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Redbook Recording Quality

Discussion in 'Archived Threads 2001-2004' started by Evan S, Jan 12, 2002.

  1. Evan S

    Evan S Cinematographer

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    You know, about a month ago I purchased a full set of Paradigm Reference speakers (40's, 20's and the CC). Finally! I can now turn the tone controls off my crappy AR Rock Partners and listen to music how it's suppose to sound (the rest of my system is an Anthem Amp, Sony SCD-555ES source and a temporary Harman 2.0 preamp on loan), so I'm not running some crappy Aiwa shelf system.

    Surprisingly the sound was rather thin on most everything I played. Bass was there, but not "potent". Hi's and mids were pretty clear. Nothing spectacular. I attributed this to break in, but it didn't seem to improve over about 3 weeks or so.

    Then, I put in the new Maxwell CD "Now". Suddenly the sound exploded. Bass was awesome, mids and hi's stunning. Ditto for the new Dave Matthews. Not quite as good, but close.

    I listen to a very ecclectic assortment of music (over 450 CD's). Most music is from the 80's and early 90's however. My question is this. Have Redbook recordings improved so much in the last 5 years or so that all my old recordings sound lifeless on my new Paradigms? I heard these speakers will reveal flaws with the source material, but still. I'm stunned by the difference in some recent releases. At least it makes me feel better that it's not the speakers.

    Any thoughts? Sorry for the long post
     
  2. Scott Kriefall

    Scott Kriefall Second Unit

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    Most popular music has dreadful sonic quality, no matter what format (CD, LP, tape, etc) that it's released on. They tend to overcompress the audio until there is little or no dynamics remaining.

    Also, I've found that many of the 80s-era CDs sound thin or lifeless since they were never mastered or equalized properly for CDs. They often simply took the LP or cassette masters and slammed them onto a CD, with the result being a poor sounding CD. Some of the more popular such discs have since been remastered, thankfully.

    What are some examples of the discs you have that sound thin or lifeless?
     
  3. Evan S

    Evan S Cinematographer

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    Well, lets see. I listen to a lot of hard rock, so comparing the first Creed - "My Own Prison" to the new "Weathered" was almost night and day IMO. Much fuller sounding material, especially in the bottom end.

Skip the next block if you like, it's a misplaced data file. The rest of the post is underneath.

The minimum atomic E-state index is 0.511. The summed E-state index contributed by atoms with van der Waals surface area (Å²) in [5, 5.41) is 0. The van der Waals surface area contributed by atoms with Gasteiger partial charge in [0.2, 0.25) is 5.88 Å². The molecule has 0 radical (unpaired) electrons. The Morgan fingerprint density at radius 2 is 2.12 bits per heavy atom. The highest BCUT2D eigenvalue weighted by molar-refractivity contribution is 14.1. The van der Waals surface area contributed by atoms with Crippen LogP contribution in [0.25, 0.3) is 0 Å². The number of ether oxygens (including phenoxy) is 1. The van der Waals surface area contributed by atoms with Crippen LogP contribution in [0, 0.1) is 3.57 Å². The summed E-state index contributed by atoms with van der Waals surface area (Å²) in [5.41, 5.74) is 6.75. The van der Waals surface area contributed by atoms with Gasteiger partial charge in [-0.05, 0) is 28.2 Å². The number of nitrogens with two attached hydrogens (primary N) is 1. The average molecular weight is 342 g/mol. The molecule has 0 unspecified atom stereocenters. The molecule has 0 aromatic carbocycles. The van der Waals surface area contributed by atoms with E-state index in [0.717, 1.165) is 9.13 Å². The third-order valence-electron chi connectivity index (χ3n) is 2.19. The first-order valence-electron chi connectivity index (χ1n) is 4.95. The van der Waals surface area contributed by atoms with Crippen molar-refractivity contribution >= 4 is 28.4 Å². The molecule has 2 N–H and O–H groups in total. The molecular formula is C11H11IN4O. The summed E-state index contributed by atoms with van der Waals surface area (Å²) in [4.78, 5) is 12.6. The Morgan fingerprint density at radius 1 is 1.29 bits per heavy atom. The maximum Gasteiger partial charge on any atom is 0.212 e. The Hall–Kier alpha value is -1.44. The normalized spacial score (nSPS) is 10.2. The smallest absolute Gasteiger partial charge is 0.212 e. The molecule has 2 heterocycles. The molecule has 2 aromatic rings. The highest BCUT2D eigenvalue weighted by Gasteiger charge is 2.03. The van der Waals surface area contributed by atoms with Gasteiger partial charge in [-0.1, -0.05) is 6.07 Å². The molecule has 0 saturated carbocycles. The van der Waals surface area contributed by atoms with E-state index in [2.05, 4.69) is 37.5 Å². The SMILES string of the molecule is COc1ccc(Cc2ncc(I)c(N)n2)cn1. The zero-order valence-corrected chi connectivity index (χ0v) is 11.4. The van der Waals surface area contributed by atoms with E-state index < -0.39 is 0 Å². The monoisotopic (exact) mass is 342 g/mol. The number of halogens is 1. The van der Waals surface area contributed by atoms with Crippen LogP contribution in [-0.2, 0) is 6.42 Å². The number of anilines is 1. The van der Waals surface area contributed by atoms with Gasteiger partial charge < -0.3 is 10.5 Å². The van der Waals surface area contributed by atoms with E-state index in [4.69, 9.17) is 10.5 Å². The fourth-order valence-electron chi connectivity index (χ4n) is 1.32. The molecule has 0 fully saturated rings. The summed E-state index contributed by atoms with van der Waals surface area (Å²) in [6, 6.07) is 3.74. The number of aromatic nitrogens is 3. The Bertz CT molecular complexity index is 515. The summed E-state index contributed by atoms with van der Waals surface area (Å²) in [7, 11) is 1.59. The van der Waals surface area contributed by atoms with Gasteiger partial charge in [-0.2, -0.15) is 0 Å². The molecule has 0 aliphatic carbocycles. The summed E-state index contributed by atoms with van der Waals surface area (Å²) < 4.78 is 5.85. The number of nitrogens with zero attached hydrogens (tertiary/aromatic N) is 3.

I have a ton of KISS in my collection. Most is from the 70's, so I will cut it some slack...but most of my hard rock collection, you name it, I got it, sounds flat now...slightly. I'm not saying I can't enjoy the music, but for some reason my R&B collection seems a lot more detailed, fuller. Usher, Maxwell, Diana Krall, and a lot of my other Jazz records are much more dynamic.

    Maybe I'm being a little over critical.
     
  4. Jagan Seshadri

    Jagan Seshadri Supporting Actor

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    I can vouch for Led Zeppelin's remastered CD's sounding very very good. Those albums have such a great drum sound. Full of power.

    -JNS
     
  5. KrisM

    KrisM Second Unit

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    I also found the Led Zeppelin remasters are a big improvement over the original CD releases.
    Its a shame that alot of popular music doesn't use dynamic range more to its advantage. I guess radio play is more important.
    I also find it a shame that I can play one of my jazz or blues discs that were recorded in the 50s or 60s and it sounds better than alot of popular music of the 90s.
    Its funny how I didn't notice this stuff as much when I had a crappy stereo system. Spend some money on some good speakers and the next thing you know you want to buy the entire Mobile Fidelity catelogue.[​IMG]
    KrisM
     
  6. Jagan Seshadri

    Jagan Seshadri Supporting Actor

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    Speaking of excellently-recorded Jazz albums, this Bill Evans Trio album (recorded in 1961) is a great showcase of redbook CD stereophonics done right.
    -JNS
     

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